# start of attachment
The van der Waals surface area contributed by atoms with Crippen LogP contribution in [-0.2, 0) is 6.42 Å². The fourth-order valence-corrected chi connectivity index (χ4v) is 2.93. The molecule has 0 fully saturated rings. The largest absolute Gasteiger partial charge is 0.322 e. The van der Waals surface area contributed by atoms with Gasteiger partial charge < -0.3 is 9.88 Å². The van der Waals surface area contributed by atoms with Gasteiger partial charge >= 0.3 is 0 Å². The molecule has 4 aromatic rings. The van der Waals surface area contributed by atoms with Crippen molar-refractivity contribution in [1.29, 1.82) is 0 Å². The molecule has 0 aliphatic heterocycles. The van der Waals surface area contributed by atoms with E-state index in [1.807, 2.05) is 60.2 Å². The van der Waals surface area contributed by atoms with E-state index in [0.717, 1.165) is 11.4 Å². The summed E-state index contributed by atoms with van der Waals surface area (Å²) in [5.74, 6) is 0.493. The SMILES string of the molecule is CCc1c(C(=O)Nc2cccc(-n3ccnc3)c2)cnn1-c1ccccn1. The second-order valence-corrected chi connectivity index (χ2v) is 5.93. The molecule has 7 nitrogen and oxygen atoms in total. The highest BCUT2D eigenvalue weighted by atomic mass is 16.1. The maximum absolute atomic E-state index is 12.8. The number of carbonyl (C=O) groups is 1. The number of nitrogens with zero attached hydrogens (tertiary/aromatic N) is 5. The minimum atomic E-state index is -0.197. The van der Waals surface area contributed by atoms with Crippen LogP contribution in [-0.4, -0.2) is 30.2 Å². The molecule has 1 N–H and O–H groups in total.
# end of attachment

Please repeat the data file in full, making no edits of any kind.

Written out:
The van der Waals surface area contributed by atoms with Crippen LogP contribution in [-0.2, 0) is 6.42 Å². The fourth-order valence-corrected chi connectivity index (χ4v) is 2.93. The molecule has 0 fully saturated rings. The largest absolute Gasteiger partial charge is 0.322 e. The van der Waals surface area contributed by atoms with Gasteiger partial charge < -0.3 is 9.88 Å². The van der Waals surface area contributed by atoms with Gasteiger partial charge >= 0.3 is 0 Å². The molecule has 4 aromatic rings. The van der Waals surface area contributed by atoms with Crippen molar-refractivity contribution in [1.29, 1.82) is 0 Å². The molecule has 0 aliphatic heterocycles. The van der Waals surface area contributed by atoms with E-state index in [1.807, 2.05) is 60.2 Å². The van der Waals surface area contributed by atoms with E-state index in [0.717, 1.165) is 11.4 Å². The summed E-state index contributed by atoms with van der Waals surface area (Å²) in [5.74, 6) is 0.493. The SMILES string of the molecule is CCc1c(C(=O)Nc2cccc(-n3ccnc3)c2)cnn1-c1ccccn1. The second-order valence-corrected chi connectivity index (χ2v) is 5.93. The molecule has 7 nitrogen and oxygen atoms in total. The highest BCUT2D eigenvalue weighted by atomic mass is 16.1. The maximum absolute atomic E-state index is 12.8. The number of carbonyl (C=O) groups is 1. The number of nitrogens with zero attached hydrogens (tertiary/aromatic N) is 5. The minimum atomic E-state index is -0.197. The van der Waals surface area contributed by atoms with Crippen LogP contribution in [-0.4, -0.2) is 30.2 Å². The molecule has 1 N–H and O–H groups in total.